Black Americans make up 12% of the total population, yet around 17% of servicemen in the US forces. Soldiers who put their lives on the line for their country. The army has long been seen as a way out of the poverty trap for the less fortunate members of society, in the US and likewise around the world. Yet it says something that the three walks of life that black Americans are over-represented in, when compared to the percentage of them in the population, is the services, sports and the guests of correctional facilities. What it says is rather unfortunate, and to be clear a gross generalisation, but the life path of too many young black males in America is to be good at sports, join the army or unfortunately end up behind bars one way or another. And yes that is a gross generalisation, it just happens to be one backed up by the statistics is all.
The flip side of Sonny Burbank’s life, both before and after the army was the racially segregated southern states. Which also involves a fair bit of research on my part. It became the story of a black soldier coming back from the war to life in a nation which did not care much for him. Back to low paying jobs on the edge of criminality, working the doors of jazz clubs and bars and moving on when the resentments he carried with him built up too much and he stepped over the line. Until the line stepped over him and… Well, that’s a story I have already written, and not really why I am writing this post, save that having read a lot about the Harlem Hellfighters when I was researching for Sonny character, I believe these is a story that needs telling and remembering.
The reason for the post is the abhorrent events in Charlotteville. Racism is, it has to be said, always something I find abhorrent. The re-emergence of the far-right as a political movement I find frankly horrifying. I am sure that they are a minority, but it is a powerful and growing minority all the same. To see Nazi salutes and flags on the streets of a small American town, whose motto btw is ‘A great place to live for all of our citizens’, is chilling, and I am sure is no reflection of the people who actually live in the town. That there was a death through an act that can only be described as terrorism, saddens me greatly.
All the while, just as in WW1, WW2 and every other war of the last century American soldiers both black and white have shed blood for freedom and democracy. The same colour blood, just as it was when the 369th did so in France.
I am no fan of America and Britain’s recent wars or war in general. I believe that they are in part responsible for where we find ourselves in the world today. The war on terror, led to the war on Isis, by creating the political vacuum in which Isis was born. But I will always support the British troops who follow the politician’s orders. Just as I would expect any American to support their boys and girls in uniform no matter what they thought of the wars those troops were being sent to fight and die in. And I sure as hell don’t care a damn about the colour of their skin, I only ever see the uniform.
The 369th Harlem Hellfighters fought in two wars before it was disbanded, the latter of these to rid the world of the Nazi’s and their fascist ideals. Red blood was shed, just like the red blood of every other allied soldier. Britain and America are free nations because of the sacrifice of these men. But Nazi’s are a snake in the grass, and they never really went away. As Charlotteville sadly shows us. But they did not win in the 1940’s and they ain’t going to win now. Least ways that is my hope and my belief that the vast majority of Americans find the events at Charlotteville as abhorrent as I do, it’s important to remember that I feel… But then, to steal a line from old Sonny himself, who has on occasion a philosophical turn of mind…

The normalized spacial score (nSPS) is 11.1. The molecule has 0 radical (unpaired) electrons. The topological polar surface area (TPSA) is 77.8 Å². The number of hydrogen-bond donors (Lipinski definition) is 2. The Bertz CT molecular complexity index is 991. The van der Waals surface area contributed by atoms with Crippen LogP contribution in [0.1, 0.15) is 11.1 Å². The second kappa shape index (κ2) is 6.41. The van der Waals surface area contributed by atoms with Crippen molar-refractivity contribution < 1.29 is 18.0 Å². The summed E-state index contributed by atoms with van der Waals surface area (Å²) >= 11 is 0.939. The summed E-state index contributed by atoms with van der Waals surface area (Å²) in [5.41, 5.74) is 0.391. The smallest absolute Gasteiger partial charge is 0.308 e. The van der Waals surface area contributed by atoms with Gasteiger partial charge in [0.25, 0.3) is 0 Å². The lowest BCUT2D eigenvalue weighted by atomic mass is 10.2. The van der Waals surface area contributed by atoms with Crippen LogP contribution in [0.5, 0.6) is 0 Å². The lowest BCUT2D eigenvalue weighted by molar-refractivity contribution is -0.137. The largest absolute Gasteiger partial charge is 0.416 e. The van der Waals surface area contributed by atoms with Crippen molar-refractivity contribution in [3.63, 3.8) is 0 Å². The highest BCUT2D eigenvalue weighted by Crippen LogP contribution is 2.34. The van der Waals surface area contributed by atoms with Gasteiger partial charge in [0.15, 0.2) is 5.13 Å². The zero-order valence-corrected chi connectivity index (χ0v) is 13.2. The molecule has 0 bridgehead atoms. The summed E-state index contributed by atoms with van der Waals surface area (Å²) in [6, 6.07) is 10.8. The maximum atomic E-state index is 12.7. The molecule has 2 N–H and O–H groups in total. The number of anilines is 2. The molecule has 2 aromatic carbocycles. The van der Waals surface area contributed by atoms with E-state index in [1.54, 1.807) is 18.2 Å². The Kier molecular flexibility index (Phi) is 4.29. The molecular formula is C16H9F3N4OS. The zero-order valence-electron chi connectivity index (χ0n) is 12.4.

“What do I I know, I’m just the doorman…”
Great post. More Americans need to be educated on why Confederate monuments are anti-American. You’d think that would be a no brainer. But we don’t know our history – and we refuse to understand that those monuments are a means of intimidation and stand for an insidious belief in superiority. Robert E Lee’s plantation became Arlington National Cemetery for a reason. When we remember black servicemen we have to remember what they fought for – and what they have had to face – living in America. We owe them a debt of gratitude.
I don’t entirely agree about that Confederate monuments, in of themselves, are anti-American. I do think however that the Confederate flag has been co-opted by the far right, in much the same way the Union Jack was co-opted by the far Right in Britain in the 70’s and 80’s. For a long time, I could not look at the flag without feeling it represented right wing elements within our society. We have since wrestled back the flag from the far right. just as I feel that the Confederate flag needs to be wrestled back from the extremists who use it as a symbol of their hate and vitriol.
Confederate troops did not lay down their lives in the civil war for the cause of slavery but to defend what they considered to be their way of life, or more to the point to defend what their leaders told them was their way of life. Slavery was an evil, and its echoes still resided in the zeitgeist of the American society. But I understand the desires of those in the southern states who see it as part of their history and their heritage, and why they feel that heritage is under attack. It is entirely possible to have pride in a great grandfather who fought under Lee, and despise slavery at the same time. Indeed, I am sure the vast majority of those who would regale the Confederate flag as part of their heritage would never for a moment defend slavery or be a conscious racist. So I don’t believe it is a simple issue.
The problem is that the far right has kidnapped the flag and are holding it to ransom as part of their iconicity. Just as they have co-opted the issue of a statue in Charlotteville that the citizens of that town had democratically decided they wanted to take down. No one should try to force the southern states to remove those symbols of history, doing so should be their choice and their choice alone.And if those towns and states in the south decide to do so fair enough. That’s what it means to live in a democracy..
Something the far right have no interest in doing no matter what they may claim about their ‘defence of freedom’.